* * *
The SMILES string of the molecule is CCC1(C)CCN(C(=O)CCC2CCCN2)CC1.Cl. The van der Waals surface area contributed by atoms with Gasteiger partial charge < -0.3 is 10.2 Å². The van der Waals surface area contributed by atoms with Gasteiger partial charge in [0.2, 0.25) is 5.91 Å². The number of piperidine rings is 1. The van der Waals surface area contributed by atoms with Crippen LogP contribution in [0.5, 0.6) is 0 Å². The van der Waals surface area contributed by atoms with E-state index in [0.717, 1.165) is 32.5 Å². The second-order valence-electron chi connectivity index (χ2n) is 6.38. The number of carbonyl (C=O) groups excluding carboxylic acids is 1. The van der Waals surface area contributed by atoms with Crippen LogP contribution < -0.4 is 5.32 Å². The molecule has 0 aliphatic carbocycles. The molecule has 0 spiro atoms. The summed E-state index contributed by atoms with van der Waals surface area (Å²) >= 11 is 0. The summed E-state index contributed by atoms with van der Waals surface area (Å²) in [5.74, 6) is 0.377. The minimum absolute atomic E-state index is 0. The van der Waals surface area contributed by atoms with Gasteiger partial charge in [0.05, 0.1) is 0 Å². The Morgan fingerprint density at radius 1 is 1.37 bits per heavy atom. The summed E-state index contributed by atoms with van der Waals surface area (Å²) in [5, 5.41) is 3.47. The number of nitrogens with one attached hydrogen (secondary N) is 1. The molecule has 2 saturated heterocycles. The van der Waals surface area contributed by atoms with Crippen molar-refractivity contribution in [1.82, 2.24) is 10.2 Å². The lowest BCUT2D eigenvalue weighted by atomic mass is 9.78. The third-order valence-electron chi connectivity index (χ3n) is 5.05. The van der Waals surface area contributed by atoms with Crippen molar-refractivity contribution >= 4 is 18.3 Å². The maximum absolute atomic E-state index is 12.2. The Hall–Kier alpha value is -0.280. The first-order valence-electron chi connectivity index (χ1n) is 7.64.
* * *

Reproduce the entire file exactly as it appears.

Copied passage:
The SMILES string of the molecule is CCC1(C)CCN(C(=O)CCC2CCCN2)CC1.Cl. The van der Waals surface area contributed by atoms with Gasteiger partial charge < -0.3 is 10.2 Å². The van der Waals surface area contributed by atoms with Gasteiger partial charge in [0.2, 0.25) is 5.91 Å². The number of piperidine rings is 1. The van der Waals surface area contributed by atoms with Crippen LogP contribution in [0.5, 0.6) is 0 Å². The van der Waals surface area contributed by atoms with E-state index in [0.717, 1.165) is 32.5 Å². The second-order valence-electron chi connectivity index (χ2n) is 6.38. The number of carbonyl (C=O) groups excluding carboxylic acids is 1. The van der Waals surface area contributed by atoms with Crippen LogP contribution < -0.4 is 5.32 Å². The molecule has 0 aliphatic carbocycles. The molecule has 0 spiro atoms. The summed E-state index contributed by atoms with van der Waals surface area (Å²) >= 11 is 0. The summed E-state index contributed by atoms with van der Waals surface area (Å²) in [5.74, 6) is 0.377. The minimum absolute atomic E-state index is 0. The van der Waals surface area contributed by atoms with Gasteiger partial charge in [0.05, 0.1) is 0 Å². The Morgan fingerprint density at radius 1 is 1.37 bits per heavy atom. The summed E-state index contributed by atoms with van der Waals surface area (Å²) in [5, 5.41) is 3.47. The number of nitrogens with one attached hydrogen (secondary N) is 1. The molecule has 2 saturated heterocycles. The van der Waals surface area contributed by atoms with Crippen molar-refractivity contribution in [1.82, 2.24) is 10.2 Å². The lowest BCUT2D eigenvalue weighted by atomic mass is 9.78. The third-order valence-electron chi connectivity index (χ3n) is 5.05. The van der Waals surface area contributed by atoms with Crippen molar-refractivity contribution >= 4 is 18.3 Å². The maximum absolute atomic E-state index is 12.2. The Hall–Kier alpha value is -0.280. The first-order valence-electron chi connectivity index (χ1n) is 7.64.